The Vigili Del Fuoco: Fighting Fires in a Living Museum

Urbino’s fire department must use tiny trucks for a very big job.

URBINO, Italy – Rrriiiinnnggg!

The sound of a bell pierced the calm in the city’s fire house recently after a propane tank exploded in an apartment building in the center of town.  One by one, firemen slid down the sleek, metal fire pole to the locker room, and in less than a minute they were tearing toward the blaze in a bright red fire truck.

This would be a routine call and scene for firemen all over the world, but things are different for Urbino fire fighters.

They fight blazes in a 500-year-old Renaissance city, a living museum of  brick buildings filled with art treasures and built along narrow streets that climb and twist across an Apennine mountain top.

The situation calls for tiny, specially-built fire trucks. And specially trained fire fighters who often have to use tender loving care in subduing dangerous blazes.

Claudio Ovarelli

Urbino's Fire Chief, Claudio Ovarelli, checks equipment during his morning routine.

“[If a historical building caught fire] we would use water and fire extinguishers,” said Fire Chief Claudio Ovarelli, speaking through an interpreter. “We have to pay attention to limit the damages,” added the fire chief who has worked for the Vigili Del Fuoco 28 of his 50 years.

Just getting to the scene of an Urbino fire call for special gear and training. Most U.S. fire trucks are 8 feet wide and 28 feet long, too wide and long for many of this city’s major streets. So Urbino’s fire trucks are sized for their habitat, with most measuring just 5 feet wide and 12 feet long.

But an equally serious challenge to fire fighters  is finding a water source to combat flames. The city was founded long before underground plumbing. Retrofitting is difficult without damaging the historic buildings. For this reason there are very few hydrants inside the city walls.

“Unfortunately, [there are] only a few and underground, this is why you didn’t see them…in the historical center of Urbino we are not allowed to put them [in],” says Ovarelli

It’s very tough. Every day, we have training from six in the morning to eight at night.

Fortunately, only half of the 1300 emergency calls his unit receives each year are for fires. And in a historic town made of brick, most of those involved are cars.

But like firefighters all over the world, the Vigili Del Fuoco is called out for natural disasters as well. In fact, last winter showed that snow can be equally treacherous to this city.

In January and February Urbino was buried under 13.12 feet of snow in the span of two weeks, a record that trapped residents in their homes and caused roofs to collapse.

“It was very messy,” said Chief Ovarelli. “We didn’t have the right equipment to deal with that situation.”

Emergency Vehicle

The narrow streets of Urbino present challenges for emergency vehicles.

The storm was nicknamed “The White Earthquake” by the department because of the all the property damage. No one was hurt, and with the help of other public officials and student volunteers they were able to help rescue countless amounts of people.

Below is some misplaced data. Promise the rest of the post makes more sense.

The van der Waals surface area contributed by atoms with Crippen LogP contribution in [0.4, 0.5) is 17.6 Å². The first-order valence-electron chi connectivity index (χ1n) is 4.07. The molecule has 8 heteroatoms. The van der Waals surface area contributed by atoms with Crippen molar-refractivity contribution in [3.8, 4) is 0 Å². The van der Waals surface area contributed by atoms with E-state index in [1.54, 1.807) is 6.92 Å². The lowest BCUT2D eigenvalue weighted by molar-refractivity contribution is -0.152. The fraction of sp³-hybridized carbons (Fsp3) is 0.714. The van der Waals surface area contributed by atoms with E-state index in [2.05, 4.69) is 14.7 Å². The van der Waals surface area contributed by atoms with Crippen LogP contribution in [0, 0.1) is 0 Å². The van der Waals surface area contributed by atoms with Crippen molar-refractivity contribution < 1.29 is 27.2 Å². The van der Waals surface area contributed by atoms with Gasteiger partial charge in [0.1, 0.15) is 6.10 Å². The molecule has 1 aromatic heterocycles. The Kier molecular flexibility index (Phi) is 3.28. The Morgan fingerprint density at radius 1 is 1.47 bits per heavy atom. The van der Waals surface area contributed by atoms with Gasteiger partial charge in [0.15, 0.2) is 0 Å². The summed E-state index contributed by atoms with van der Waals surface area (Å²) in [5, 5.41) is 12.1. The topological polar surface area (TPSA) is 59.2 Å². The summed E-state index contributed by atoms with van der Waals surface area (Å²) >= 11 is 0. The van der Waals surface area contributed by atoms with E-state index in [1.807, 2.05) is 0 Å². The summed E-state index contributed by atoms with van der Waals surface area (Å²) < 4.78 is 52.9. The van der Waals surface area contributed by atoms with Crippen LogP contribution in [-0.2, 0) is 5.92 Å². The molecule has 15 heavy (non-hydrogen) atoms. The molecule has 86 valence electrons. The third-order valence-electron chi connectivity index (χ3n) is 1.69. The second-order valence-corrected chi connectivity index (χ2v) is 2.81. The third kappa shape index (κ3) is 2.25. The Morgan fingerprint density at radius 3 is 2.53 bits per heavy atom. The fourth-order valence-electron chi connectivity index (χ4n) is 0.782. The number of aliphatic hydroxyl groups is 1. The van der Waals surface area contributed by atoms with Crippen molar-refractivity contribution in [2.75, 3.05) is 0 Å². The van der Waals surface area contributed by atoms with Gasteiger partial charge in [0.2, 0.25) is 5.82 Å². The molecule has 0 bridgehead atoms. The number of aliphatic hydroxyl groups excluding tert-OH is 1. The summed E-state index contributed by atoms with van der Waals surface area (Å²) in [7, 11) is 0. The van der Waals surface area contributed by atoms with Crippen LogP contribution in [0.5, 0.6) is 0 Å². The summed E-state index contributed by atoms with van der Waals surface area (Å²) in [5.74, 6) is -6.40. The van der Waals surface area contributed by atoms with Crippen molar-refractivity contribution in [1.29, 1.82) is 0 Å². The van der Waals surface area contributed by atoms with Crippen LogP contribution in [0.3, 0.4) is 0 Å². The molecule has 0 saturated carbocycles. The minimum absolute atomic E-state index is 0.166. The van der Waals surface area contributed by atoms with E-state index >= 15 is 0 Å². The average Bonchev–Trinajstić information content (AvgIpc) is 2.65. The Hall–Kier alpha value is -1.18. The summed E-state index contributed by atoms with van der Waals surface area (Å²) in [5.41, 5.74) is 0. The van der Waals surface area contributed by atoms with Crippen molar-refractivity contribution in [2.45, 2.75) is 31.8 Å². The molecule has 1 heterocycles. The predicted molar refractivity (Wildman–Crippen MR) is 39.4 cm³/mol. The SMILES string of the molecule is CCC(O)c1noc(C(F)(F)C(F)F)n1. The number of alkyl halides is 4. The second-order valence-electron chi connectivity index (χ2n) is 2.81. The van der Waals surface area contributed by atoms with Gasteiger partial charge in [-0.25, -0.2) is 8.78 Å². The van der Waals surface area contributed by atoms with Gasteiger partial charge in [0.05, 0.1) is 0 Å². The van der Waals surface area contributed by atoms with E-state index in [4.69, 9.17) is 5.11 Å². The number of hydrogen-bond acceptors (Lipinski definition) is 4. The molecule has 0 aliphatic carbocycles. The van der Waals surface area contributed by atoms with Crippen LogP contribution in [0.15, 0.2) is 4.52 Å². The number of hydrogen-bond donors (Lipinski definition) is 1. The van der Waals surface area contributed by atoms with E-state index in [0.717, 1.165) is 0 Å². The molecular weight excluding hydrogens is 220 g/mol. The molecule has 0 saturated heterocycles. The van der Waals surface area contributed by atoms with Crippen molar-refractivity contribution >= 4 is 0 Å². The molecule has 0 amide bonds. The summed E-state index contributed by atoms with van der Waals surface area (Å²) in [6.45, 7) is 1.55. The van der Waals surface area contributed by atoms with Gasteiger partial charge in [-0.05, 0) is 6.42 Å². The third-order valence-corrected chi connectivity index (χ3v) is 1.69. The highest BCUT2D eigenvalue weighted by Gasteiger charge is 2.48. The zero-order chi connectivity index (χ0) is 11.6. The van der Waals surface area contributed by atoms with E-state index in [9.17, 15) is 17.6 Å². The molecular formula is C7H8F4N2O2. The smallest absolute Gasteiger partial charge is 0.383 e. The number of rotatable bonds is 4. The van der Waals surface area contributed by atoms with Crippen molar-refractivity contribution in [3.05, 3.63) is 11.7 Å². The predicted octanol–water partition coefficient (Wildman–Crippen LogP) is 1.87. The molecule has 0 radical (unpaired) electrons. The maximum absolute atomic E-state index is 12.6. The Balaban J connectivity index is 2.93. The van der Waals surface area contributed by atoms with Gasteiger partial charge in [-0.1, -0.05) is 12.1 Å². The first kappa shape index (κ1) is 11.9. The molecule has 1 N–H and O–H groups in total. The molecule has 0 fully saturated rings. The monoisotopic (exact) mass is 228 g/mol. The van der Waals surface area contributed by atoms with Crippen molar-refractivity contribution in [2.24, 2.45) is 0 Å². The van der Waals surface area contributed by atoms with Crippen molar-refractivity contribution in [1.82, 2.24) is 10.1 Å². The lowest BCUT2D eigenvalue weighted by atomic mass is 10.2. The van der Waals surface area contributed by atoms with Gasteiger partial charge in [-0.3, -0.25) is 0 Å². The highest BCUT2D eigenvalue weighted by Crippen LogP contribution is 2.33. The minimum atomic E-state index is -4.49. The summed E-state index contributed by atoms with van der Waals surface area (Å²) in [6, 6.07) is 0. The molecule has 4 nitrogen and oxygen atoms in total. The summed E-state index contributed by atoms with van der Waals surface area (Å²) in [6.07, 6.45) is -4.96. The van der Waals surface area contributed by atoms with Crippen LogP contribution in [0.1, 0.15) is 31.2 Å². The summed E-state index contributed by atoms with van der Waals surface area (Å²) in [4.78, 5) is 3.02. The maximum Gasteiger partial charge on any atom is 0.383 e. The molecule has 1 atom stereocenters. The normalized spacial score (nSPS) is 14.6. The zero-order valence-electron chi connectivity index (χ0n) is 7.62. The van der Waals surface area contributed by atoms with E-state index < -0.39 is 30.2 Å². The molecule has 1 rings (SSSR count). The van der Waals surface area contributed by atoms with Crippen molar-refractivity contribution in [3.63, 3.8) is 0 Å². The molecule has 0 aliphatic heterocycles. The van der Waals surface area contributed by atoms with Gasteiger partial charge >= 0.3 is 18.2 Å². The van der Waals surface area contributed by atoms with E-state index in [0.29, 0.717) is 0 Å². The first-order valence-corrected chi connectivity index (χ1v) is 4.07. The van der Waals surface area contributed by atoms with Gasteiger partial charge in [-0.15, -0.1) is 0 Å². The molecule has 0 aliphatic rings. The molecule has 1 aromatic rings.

Joining this group of first-responders isn’t easy. Anyone accepted after application must complete a rugged six-month training program at the central headquarters in Rome, passing both physical and classroom exams.

“It’s very tough,” says part-time firefighter Clara Corsini. “Every day, we have training from six in the morning to eight at night.

“In the morning we have theoretical classes like chemistry and math, then in the afternoons we have physical training with the equipment and also emergency medical training.”

Graduates are then assigned to a fire house, where the physical training continues on a daily basis for their entire career.

Chief Ovarelli explains that in the 1960s and 1970s only athletes, such as swimmers or rugby players, were accepted because they were the only ones who could handle the intensive program. He was a defensive tackle in the Italian league of American football, which helped prepare his body for the physical demands of the job.

In the Urbino Pesaro fire department six of the 40 firefighters are women, all of whom endured the intensive training process.  Corsini, 30, a University of Urbino graduate and a seven-year veteran of part-time work with the Vigili del Fuoco said the hardest part of the training was proving a woman could handle the mental and physical demands of the job.

“It was tough at the beginning to be accepted by all of the men,” said Corsini, “but I proved that I was a tough girl, and now I am accepted by everyone.”

The same can’t be said of the townspeople. Corsini said that they often express shock at the sight of a woman dressed in the large boots and heavy helmets of a fire fighter. Even some people she rescues from life-threatening situations have to be convinced a woman saved them. When a man she pulled from a car wreck awoke at a hospital, he reportedly said: “I remember seeing a woman’s face in a fire helmet, but how could that be? Do I have a woman to thank for saving me?”

Becoming a firefighter in Urbino is very tough. The training is a long and intensive process, and the job itself is both physically and mentally demanding. The life of a firefighter is not an easy one, but it is a rewarding one, which makes it all worthwhile. “I love this job,” concludes Corsini. “I wouldn’t change it for anything.”

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About Jena Frick

The Urbino Project was definitely a once in a lifetime experience. In this program, I have learned much more than just reporting and journalism; I learned about life, culture, people, and myself. Being completely emerged in the Italian culture was challenging, but at the same time rewarding. This was a great opportunity to practice reporting skills while also having the time of my life.